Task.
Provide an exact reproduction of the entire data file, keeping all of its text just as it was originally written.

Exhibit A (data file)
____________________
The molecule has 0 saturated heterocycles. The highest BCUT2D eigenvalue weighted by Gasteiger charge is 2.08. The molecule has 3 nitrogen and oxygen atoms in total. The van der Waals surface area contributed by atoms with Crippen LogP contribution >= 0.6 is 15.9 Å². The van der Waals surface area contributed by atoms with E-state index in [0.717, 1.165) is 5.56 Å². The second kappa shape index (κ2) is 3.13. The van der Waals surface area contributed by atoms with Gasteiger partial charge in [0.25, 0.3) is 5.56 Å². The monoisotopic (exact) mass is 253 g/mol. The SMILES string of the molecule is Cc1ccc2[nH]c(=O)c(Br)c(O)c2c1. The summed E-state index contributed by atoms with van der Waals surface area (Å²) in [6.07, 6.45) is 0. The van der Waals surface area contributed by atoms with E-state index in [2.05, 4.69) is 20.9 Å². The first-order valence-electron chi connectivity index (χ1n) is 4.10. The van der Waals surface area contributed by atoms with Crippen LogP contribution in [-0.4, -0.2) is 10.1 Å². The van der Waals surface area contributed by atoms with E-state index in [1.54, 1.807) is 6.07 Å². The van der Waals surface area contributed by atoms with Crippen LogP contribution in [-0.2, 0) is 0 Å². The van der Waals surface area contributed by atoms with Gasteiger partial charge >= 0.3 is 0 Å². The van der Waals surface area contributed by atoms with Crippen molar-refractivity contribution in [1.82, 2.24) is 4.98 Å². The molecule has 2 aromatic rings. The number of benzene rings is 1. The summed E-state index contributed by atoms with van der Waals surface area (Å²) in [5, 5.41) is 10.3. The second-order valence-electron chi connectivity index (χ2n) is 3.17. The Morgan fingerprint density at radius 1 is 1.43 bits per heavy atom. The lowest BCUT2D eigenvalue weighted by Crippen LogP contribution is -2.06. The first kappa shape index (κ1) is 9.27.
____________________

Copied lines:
The molecule has 0 saturated heterocycles. The highest BCUT2D eigenvalue weighted by Gasteiger charge is 2.08. The molecule has 3 nitrogen and oxygen atoms in total. The van der Waals surface area contributed by atoms with Crippen LogP contribution >= 0.6 is 15.9 Å². The van der Waals surface area contributed by atoms with E-state index in [0.717, 1.165) is 5.56 Å². The second kappa shape index (κ2) is 3.13. The van der Waals surface area contributed by atoms with Gasteiger partial charge in [0.25, 0.3) is 5.56 Å². The monoisotopic (exact) mass is 253 g/mol. The SMILES string of the molecule is Cc1ccc2[nH]c(=O)c(Br)c(O)c2c1. The summed E-state index contributed by atoms with van der Waals surface area (Å²) in [6.07, 6.45) is 0. The van der Waals surface area contributed by atoms with E-state index in [2.05, 4.69) is 20.9 Å². The first-order valence-electron chi connectivity index (χ1n) is 4.10. The van der Waals surface area contributed by atoms with Crippen LogP contribution in [-0.4, -0.2) is 10.1 Å². The van der Waals surface area contributed by atoms with E-state index in [1.54, 1.807) is 6.07 Å². The van der Waals surface area contributed by atoms with Crippen LogP contribution in [-0.2, 0) is 0 Å². The van der Waals surface area contributed by atoms with Gasteiger partial charge >= 0.3 is 0 Å². The van der Waals surface area contributed by atoms with Crippen molar-refractivity contribution in [1.82, 2.24) is 4.98 Å². The molecule has 2 aromatic rings. The number of benzene rings is 1. The summed E-state index contributed by atoms with van der Waals surface area (Å²) in [5, 5.41) is 10.3. The second-order valence-electron chi connectivity index (χ2n) is 3.17. The Morgan fingerprint density at radius 1 is 1.43 bits per heavy atom. The lowest BCUT2D eigenvalue weighted by Crippen LogP contribution is -2.06. The first kappa shape index (κ1) is 9.27.